The use of molecular tests in complementing the process of determining the prognosis of patients with RMS seems to provide promising results. For example, Pappo et al. reported that tumour-cell hyperdiploidy correlates with a favorable outcome in children and young adults with embryonal RMS [4]. Also Douglas et al. reported that t(2; 13) characterizes alveolar RMS with a poorer prognosis [23]. Molecular cloning of the t(2;13) breakpoints has been reported to identify a fusion gene, PAX3-ALV, that can now be readily identified by the reverse polymerase chain reaction [24]. Lack of potential and novel targeted therapies for RMS that are validated for treatment of RMS, is still a challenge in improving the prognosis of patients with RMS. Promising results from different studies have reported results in experimental animals which are promising and will be of benefits to the patients in the near future.


From the observation of the case presented in this paper, it may be learned that, radical inguinal orchiectomy should always be followed immediately with adjuvant chemotherapy in order to prevent recurrence of the resected primary tumour as it was the experience in our patient. Also the use of ancillary tests such as molecular prognostic factors would be of paramount importance in improving the clinical outcomes of children as well as adults diagnosed with PITRMS.

Availability of data and materials

All data and materials are available for sharing if needed.



Primary intratesticular rhabdomyosarcoma




Intergroup rhabdomyosarcoma study-III


Intergroup rhabdomyosarcoma study-IV


Retroperitoneal lymph node involvement


Radical inguinal orchiectomy


High power field




World Health Organization


Computed tomography


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We are thankful to the pediatric surgeons and pediatric oncologists as well as the parents for their invaluable assistance which helped us in the process of writing this work.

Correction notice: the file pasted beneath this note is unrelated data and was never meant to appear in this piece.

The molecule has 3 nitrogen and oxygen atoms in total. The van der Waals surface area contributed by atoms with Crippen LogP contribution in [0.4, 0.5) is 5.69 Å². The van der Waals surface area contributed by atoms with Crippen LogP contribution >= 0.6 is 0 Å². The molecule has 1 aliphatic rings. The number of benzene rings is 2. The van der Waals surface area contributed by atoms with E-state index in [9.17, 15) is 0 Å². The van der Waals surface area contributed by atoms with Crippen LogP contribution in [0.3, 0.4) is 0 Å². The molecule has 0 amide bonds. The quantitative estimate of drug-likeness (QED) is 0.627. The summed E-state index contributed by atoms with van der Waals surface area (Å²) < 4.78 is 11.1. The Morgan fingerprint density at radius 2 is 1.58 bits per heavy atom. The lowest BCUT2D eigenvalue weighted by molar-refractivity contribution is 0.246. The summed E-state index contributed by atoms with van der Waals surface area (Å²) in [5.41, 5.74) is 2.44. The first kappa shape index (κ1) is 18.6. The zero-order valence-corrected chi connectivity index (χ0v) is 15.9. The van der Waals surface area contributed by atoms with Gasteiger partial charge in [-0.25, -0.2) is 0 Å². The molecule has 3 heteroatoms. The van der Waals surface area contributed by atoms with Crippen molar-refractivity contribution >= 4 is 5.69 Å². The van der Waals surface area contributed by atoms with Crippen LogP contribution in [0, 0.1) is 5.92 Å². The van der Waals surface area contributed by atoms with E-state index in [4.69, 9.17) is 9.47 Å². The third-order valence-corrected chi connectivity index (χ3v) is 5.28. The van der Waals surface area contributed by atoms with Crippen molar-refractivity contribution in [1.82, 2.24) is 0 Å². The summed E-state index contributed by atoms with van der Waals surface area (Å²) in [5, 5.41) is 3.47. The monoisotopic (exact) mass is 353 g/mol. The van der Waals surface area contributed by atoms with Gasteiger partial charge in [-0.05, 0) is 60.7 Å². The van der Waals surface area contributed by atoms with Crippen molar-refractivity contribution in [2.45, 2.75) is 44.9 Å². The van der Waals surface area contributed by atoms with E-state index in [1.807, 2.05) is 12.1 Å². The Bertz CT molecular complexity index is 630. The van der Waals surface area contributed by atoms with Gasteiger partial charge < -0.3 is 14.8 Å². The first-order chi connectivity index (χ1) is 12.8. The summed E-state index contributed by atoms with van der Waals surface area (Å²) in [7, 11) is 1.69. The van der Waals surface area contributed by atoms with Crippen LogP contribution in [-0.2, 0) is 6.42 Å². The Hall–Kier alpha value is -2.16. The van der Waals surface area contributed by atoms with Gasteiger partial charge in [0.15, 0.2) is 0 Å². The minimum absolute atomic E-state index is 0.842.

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AM performed acquisition of the necessary information from the patient, wrote the first draft of the paper, performed a detailed review of the relevant literature and reviewed the prepared manuscript. He also sought a written consent from the parents of the patient. JJY organized the manuscript, participated in writing the first draft, performed detailed literature review and reviewed critically the manuscript before submission. Both authors read and approved the final manuscript.

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Correspondence to James J. Yahaya.

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This report was prepared based on the ethical standards of both international and institutional research regulations. We received an approval letter to publish this manuscript from the institutional Review Board (IRB), Kilimanjaro Christian Medical Center (KCMC) and a reference number IRB/SOB no. 146/2019 was issued.

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Written informed consent was obtained from the patient’s legal guardian(s) for publication of this case report and any accompanying images. A copy of the written consent is available for review by the Editor-in-Chief of this journal.

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Yahaya, J.J., Mremi, A. Primary intratesticular rhabdomyosarcoma in children: a case report and review of the literature . J Med Case Reports 15, 37 (2021).

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  • Intratesticular
  • Rhabdomyosarcoma
  • Children
  • Case report